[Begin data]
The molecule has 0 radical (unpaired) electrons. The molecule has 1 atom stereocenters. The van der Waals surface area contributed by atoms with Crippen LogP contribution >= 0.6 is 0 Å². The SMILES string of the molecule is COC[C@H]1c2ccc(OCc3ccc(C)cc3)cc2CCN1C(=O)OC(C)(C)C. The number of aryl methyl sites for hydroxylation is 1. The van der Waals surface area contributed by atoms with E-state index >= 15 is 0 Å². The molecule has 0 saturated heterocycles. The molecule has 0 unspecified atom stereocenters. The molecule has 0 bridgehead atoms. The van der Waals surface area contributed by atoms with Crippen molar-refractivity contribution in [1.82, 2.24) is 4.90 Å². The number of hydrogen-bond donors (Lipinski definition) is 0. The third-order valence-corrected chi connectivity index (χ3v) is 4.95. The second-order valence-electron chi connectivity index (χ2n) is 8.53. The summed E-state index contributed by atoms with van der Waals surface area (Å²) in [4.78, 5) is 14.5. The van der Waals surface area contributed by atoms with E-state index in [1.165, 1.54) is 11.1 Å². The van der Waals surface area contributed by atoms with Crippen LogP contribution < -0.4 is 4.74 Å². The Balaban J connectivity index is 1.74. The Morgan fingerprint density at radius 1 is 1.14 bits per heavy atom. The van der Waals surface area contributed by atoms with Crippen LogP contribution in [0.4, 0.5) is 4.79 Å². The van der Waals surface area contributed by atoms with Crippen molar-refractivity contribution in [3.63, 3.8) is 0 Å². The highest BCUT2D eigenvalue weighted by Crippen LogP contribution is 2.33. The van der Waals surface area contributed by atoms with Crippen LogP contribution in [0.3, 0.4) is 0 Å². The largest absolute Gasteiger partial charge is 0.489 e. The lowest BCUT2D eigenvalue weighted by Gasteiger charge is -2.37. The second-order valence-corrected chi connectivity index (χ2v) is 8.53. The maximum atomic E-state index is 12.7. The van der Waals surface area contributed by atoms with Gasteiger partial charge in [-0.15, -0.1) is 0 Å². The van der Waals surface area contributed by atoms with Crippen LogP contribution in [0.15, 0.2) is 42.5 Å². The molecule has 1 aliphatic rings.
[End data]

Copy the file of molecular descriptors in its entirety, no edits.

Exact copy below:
The molecule has 0 radical (unpaired) electrons. The molecule has 1 atom stereocenters. The van der Waals surface area contributed by atoms with Crippen LogP contribution >= 0.6 is 0 Å². The SMILES string of the molecule is COC[C@H]1c2ccc(OCc3ccc(C)cc3)cc2CCN1C(=O)OC(C)(C)C. The number of aryl methyl sites for hydroxylation is 1. The van der Waals surface area contributed by atoms with E-state index >= 15 is 0 Å². The molecule has 0 saturated heterocycles. The molecule has 0 unspecified atom stereocenters. The molecule has 0 bridgehead atoms. The van der Waals surface area contributed by atoms with Crippen molar-refractivity contribution in [1.82, 2.24) is 4.90 Å². The number of hydrogen-bond donors (Lipinski definition) is 0. The third-order valence-corrected chi connectivity index (χ3v) is 4.95. The second-order valence-electron chi connectivity index (χ2n) is 8.53. The summed E-state index contributed by atoms with van der Waals surface area (Å²) in [4.78, 5) is 14.5. The van der Waals surface area contributed by atoms with E-state index in [1.165, 1.54) is 11.1 Å². The van der Waals surface area contributed by atoms with Crippen LogP contribution < -0.4 is 4.74 Å². The Balaban J connectivity index is 1.74. The Morgan fingerprint density at radius 1 is 1.14 bits per heavy atom. The van der Waals surface area contributed by atoms with Crippen LogP contribution in [0.4, 0.5) is 4.79 Å². The van der Waals surface area contributed by atoms with Crippen molar-refractivity contribution in [3.63, 3.8) is 0 Å². The highest BCUT2D eigenvalue weighted by Crippen LogP contribution is 2.33. The van der Waals surface area contributed by atoms with Crippen LogP contribution in [0.3, 0.4) is 0 Å². The largest absolute Gasteiger partial charge is 0.489 e. The lowest BCUT2D eigenvalue weighted by Gasteiger charge is -2.37. The second-order valence-corrected chi connectivity index (χ2v) is 8.53. The maximum atomic E-state index is 12.7. The van der Waals surface area contributed by atoms with Gasteiger partial charge in [-0.15, -0.1) is 0 Å². The van der Waals surface area contributed by atoms with Crippen LogP contribution in [0.15, 0.2) is 42.5 Å². The molecule has 1 aliphatic rings.